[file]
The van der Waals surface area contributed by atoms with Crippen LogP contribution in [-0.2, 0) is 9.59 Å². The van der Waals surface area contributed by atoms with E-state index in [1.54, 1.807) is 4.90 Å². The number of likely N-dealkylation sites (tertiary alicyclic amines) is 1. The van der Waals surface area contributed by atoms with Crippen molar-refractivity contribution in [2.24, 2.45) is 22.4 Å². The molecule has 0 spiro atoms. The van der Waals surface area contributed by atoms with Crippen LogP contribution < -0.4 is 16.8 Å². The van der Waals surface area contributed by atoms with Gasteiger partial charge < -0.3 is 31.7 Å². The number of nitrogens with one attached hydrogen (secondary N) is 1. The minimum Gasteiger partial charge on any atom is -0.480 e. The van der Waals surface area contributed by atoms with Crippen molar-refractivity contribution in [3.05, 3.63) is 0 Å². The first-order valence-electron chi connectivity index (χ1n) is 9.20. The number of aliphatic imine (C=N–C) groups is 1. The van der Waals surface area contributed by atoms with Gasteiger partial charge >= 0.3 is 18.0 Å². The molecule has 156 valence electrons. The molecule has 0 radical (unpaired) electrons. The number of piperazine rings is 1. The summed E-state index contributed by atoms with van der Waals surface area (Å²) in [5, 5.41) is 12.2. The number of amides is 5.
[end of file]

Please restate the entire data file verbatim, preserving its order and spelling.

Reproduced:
The van der Waals surface area contributed by atoms with Crippen LogP contribution in [-0.2, 0) is 9.59 Å². The van der Waals surface area contributed by atoms with E-state index in [1.54, 1.807) is 4.90 Å². The number of likely N-dealkylation sites (tertiary alicyclic amines) is 1. The van der Waals surface area contributed by atoms with Crippen molar-refractivity contribution in [2.24, 2.45) is 22.4 Å². The molecule has 0 spiro atoms. The van der Waals surface area contributed by atoms with Crippen LogP contribution < -0.4 is 16.8 Å². The van der Waals surface area contributed by atoms with Gasteiger partial charge < -0.3 is 31.7 Å². The number of nitrogens with one attached hydrogen (secondary N) is 1. The minimum Gasteiger partial charge on any atom is -0.480 e. The van der Waals surface area contributed by atoms with Crippen molar-refractivity contribution in [3.05, 3.63) is 0 Å². The first-order valence-electron chi connectivity index (χ1n) is 9.20. The number of aliphatic imine (C=N–C) groups is 1. The van der Waals surface area contributed by atoms with Gasteiger partial charge >= 0.3 is 18.0 Å². The molecule has 156 valence electrons. The molecule has 0 radical (unpaired) electrons. The number of piperazine rings is 1. The summed E-state index contributed by atoms with van der Waals surface area (Å²) in [5, 5.41) is 12.2. The number of amides is 5.